What one thing do you think you have learned from your involvement with working with Kim so far that you think you will carry forward in your career?
Lighten up. 

Lance Ringel
Lance Ringel
Lance is a playwright that I know from MANY YEARS AGO! We have just reconnected. This is a great opportunity to reconnect. He just got a very positive review in Gay City News for his play IN LOVE WITH THE ARROW COLLAR MAN. It plays tomorrow night, November 17th  at 9 and Sat at 9,  then Fri Dec 1 and Sat Dec 2.  They had a great first week, complete with rousing opening night party.
Tickets are also available at TDF OffOff@9.
Read more about it here.

After all the expense and heartache and ups and downs of this business, why do you still do it?
Arrow Collar Man: Photo credit: Caylena Cahill
I am a veteran writer and a veteran theater spouse (the latter certainly lets you see the heartaches and ups and downs!), but I am a relative newcomer to directly participating in the theater.The camaraderie when you work with a director, cast and crew is truly remarkable, and the way that no two performances are alike adds to the exhilaration.  It is an expensive business, yes, but it is also amazing what can be accomplished on a limited budget by talented people.

Over your years of this business, do you have a particularly interesting story that you'd like to share with the readers? 
Surely the most memorable was being on a snowy mountaintop in Japan and working closely with John Caird to put together a show involving Ugandan and Japanese orphans and members of the Vassar College Choir.  It was a privilege to write the original narrative, and even more so to watch John piece that show together maximizing the talents of the young performers

Lance and Chuck
Who have you worked with who had the biggest impact on you?

That’s easy.  Chuck Muckle has been the love of my life for 41 years and counting, and we wrote a musical together when we were still in our early 20s.  We’ve done six productions together in the last year.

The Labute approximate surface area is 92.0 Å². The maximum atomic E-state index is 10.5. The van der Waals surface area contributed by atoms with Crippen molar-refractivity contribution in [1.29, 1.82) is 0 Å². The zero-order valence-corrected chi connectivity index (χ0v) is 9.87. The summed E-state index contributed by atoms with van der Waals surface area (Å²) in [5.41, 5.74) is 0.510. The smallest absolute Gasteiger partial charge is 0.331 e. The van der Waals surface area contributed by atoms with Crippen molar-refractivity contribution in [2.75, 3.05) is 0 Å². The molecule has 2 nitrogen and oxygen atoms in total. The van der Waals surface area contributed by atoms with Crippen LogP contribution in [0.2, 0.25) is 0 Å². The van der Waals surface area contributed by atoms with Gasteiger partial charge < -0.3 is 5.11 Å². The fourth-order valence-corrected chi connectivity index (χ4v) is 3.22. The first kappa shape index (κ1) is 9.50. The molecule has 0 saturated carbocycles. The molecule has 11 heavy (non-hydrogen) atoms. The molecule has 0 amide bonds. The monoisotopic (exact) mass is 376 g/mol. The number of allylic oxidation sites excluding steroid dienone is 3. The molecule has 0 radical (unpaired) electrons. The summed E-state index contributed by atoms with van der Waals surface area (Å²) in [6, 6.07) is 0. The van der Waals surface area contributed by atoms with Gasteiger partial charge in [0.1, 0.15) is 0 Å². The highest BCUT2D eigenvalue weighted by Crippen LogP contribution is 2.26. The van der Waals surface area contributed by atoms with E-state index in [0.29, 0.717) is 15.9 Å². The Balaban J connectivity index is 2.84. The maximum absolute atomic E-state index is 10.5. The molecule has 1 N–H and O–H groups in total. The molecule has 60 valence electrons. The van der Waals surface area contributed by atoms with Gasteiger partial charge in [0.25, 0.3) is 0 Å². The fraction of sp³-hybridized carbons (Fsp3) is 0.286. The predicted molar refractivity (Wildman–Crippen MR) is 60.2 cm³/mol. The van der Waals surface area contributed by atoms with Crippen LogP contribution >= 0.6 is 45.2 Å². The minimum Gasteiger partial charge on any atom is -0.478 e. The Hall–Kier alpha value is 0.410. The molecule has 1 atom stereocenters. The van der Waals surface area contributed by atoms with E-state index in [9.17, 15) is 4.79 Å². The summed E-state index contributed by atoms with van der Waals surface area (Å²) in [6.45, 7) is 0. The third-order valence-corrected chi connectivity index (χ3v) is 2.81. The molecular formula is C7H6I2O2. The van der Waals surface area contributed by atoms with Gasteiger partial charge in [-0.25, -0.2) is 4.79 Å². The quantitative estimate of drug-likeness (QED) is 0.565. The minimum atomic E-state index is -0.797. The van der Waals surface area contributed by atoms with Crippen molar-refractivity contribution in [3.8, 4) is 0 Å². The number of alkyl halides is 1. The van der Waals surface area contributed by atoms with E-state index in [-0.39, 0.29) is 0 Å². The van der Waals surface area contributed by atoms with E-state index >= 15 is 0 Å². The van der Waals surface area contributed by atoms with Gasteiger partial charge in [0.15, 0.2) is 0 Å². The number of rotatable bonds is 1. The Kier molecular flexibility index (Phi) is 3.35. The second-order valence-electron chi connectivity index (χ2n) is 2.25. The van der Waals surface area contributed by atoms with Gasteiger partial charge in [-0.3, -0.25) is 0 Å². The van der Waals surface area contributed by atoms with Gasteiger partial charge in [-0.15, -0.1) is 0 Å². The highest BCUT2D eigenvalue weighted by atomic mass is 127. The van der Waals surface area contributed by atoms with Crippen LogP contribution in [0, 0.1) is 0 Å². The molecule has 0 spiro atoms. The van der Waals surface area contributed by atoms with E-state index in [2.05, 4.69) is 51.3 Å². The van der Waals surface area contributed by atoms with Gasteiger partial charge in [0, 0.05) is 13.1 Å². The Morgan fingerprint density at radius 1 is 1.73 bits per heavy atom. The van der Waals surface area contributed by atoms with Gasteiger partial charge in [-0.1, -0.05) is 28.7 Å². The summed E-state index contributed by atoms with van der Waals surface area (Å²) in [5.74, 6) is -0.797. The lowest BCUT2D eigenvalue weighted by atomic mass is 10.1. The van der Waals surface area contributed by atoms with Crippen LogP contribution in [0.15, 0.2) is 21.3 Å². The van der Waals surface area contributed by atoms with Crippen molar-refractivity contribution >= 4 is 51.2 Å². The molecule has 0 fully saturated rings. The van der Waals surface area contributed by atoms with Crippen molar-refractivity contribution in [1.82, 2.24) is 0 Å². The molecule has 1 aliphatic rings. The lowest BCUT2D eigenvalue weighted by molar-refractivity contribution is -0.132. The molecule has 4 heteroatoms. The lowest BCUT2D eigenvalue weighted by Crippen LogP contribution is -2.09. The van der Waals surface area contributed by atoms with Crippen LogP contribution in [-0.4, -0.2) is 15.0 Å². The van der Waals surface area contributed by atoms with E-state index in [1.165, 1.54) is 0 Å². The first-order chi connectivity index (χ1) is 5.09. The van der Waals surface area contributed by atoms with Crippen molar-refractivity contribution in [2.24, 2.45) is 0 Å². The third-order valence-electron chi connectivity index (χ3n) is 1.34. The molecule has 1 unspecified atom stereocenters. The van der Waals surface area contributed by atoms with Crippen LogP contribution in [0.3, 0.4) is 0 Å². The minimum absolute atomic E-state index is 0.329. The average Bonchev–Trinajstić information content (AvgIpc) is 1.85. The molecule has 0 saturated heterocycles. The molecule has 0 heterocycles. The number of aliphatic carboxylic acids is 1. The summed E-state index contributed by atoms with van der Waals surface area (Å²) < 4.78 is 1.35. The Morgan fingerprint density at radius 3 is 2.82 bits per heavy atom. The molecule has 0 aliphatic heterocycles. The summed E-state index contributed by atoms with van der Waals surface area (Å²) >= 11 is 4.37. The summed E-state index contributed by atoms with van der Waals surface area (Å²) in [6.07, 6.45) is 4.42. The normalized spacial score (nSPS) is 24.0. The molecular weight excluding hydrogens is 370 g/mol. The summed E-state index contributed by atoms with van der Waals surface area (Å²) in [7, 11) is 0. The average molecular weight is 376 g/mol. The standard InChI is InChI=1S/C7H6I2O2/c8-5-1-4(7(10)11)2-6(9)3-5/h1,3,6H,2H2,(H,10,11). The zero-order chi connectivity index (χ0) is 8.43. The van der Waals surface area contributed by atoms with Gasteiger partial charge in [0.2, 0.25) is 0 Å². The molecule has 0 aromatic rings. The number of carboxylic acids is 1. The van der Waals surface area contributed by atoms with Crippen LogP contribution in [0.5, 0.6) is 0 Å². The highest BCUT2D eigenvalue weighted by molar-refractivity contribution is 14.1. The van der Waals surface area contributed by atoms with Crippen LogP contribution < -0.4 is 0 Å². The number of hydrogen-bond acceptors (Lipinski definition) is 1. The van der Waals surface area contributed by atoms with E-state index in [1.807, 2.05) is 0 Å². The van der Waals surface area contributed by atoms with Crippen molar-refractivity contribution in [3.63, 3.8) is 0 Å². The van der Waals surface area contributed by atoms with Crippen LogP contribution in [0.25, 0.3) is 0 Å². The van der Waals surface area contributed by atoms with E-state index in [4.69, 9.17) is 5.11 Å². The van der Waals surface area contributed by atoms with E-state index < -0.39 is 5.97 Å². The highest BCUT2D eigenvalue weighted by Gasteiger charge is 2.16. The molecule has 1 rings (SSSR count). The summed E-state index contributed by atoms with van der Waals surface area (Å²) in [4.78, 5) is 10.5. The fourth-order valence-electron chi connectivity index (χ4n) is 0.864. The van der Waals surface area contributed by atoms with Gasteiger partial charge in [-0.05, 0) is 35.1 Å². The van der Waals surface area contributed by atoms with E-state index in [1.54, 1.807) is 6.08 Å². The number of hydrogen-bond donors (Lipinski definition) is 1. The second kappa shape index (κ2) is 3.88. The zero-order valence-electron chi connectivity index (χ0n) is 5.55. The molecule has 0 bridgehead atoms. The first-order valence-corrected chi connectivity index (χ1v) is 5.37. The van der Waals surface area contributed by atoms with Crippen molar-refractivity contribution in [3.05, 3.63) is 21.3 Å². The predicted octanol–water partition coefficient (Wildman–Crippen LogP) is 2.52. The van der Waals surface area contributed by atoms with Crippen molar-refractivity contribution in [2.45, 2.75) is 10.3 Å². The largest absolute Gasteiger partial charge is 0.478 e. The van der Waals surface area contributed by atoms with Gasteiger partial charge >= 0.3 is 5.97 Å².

Arrow Collar Man: Photo credit: Caylena Cahill
He’s an acting veteran with incredible instincts for directing other actors, and especially for tapping the creativity of young actors.

What is your favorite piece of art?

This is driving me crazy – there’s this wonderful illustrator who has done a series of cartoons about a gay couple throughout their lives.  He did a “four seasons” type of thing with two adolescent boys holding each other lovingly in a fall forest.  Some people might call that cheesy taste, but I don’t care; it speaks to me.  We have a copy in our apartment, and to my chagrin I can’t remember the artist’s name right now!
Arrow Collar Man: Photo credit: Caylena Cahill
What do you do to stay connected to your creative self?
I don’t feel my creative self is different from myself, or that there is a class of creative people different from ordinary people. 

Everyone is endowed with creativity.  The challenge is to allow yourself – or to be given – the time, the energy, and the forum to tap it.

You have the power to change anything, because you are the one who chooses your thoughts and feels your feelings.

Take the A Train and get thee to The Laurie Beechman on November 29th at 7PM! Dawn Derow stars in My Ship: The Songs of 1941 Concert at The Laurie Beechman Theater I would LOVE to see you there!  PLEASE NOTE: Ttimes Square Chronicles says THIS show is a MUST SEE!  TheaterPizzazz Review

Here are a Few Testimonials for Richard Skipper Celebrates: Next One December 3rd 1PM Laurie Beechman Theater: Reserve HERE:
Richard Skipper Celebrates December 3rd! With Guest Stars: Bobby Belfry, Ann Kittredge, Sidney
Myer, Deborah Stone, AND special guest star Kathryn Crosby!

I was so happy attending the wonderful event on Monday, October 30th, with Richard Skipper interviewing my old friend Joyce Bulifant at the Drama Book Shop.  Richard's knowledge of show business and his infectious good humor were ideal to bring out the best stories from Joyce's  terrific new book.  Richard has the ability to make every event a very special occasion.  I look forward to attending the next special night when Richard Skipper celebrates another remarkable person.
Joel Vig, NYC

My mom, sister, daughter and I were lucky enough to see Richard Skipper and his stellar guests. We all highly recommend Richard 'a shows!
Christine Milton, Bronx NY

Thank you so much for letting me be part of your October celebration. You are a consummate showman and what’s more important, generously kind. Love you!
Nancy McGraw, NYC

Sit Back! A New News Cycle Is About to Begin!

Thank you, to ALL who are mentioned in this blog for showing me that it is up to ME to lead by example!

With grateful XOXOXs ,


Please LIKE (if you do!) and SHARE!


Please do what YOU can to be more aware that words and actions DO HURT...but they can also heal and help!  
  Keeping America great through Art!     

Here's to an INCREDIBLE tomorrow for ALL...with NO challenges!